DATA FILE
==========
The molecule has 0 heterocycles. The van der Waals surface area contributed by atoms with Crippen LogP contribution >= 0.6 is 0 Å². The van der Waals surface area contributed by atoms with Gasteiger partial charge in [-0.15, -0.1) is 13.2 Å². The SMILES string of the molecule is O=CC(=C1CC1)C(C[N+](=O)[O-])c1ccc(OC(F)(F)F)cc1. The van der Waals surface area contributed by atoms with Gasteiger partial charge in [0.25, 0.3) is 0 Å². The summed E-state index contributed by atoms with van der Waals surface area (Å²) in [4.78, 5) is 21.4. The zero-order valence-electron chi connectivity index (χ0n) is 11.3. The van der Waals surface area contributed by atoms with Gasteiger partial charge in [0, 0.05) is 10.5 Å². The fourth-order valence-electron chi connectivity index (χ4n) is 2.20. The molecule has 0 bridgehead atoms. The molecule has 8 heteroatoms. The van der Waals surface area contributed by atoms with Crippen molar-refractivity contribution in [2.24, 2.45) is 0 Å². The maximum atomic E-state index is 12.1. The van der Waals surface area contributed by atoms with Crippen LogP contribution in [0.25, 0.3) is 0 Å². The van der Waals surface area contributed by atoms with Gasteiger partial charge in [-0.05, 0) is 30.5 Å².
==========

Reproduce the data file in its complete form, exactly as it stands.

The molecule has 0 heterocycles. The van der Waals surface area contributed by atoms with Crippen LogP contribution >= 0.6 is 0 Å². The van der Waals surface area contributed by atoms with Gasteiger partial charge in [-0.15, -0.1) is 13.2 Å². The SMILES string of the molecule is O=CC(=C1CC1)C(C[N+](=O)[O-])c1ccc(OC(F)(F)F)cc1. The van der Waals surface area contributed by atoms with Gasteiger partial charge in [0.25, 0.3) is 0 Å². The summed E-state index contributed by atoms with van der Waals surface area (Å²) in [4.78, 5) is 21.4. The zero-order valence-electron chi connectivity index (χ0n) is 11.3. The van der Waals surface area contributed by atoms with Gasteiger partial charge in [0, 0.05) is 10.5 Å². The fourth-order valence-electron chi connectivity index (χ4n) is 2.20. The molecule has 0 bridgehead atoms. The molecule has 8 heteroatoms. The van der Waals surface area contributed by atoms with Crippen molar-refractivity contribution in [2.24, 2.45) is 0 Å². The maximum atomic E-state index is 12.1. The van der Waals surface area contributed by atoms with Crippen LogP contribution in [0.25, 0.3) is 0 Å². The van der Waals surface area contributed by atoms with Gasteiger partial charge in [-0.05, 0) is 30.5 Å².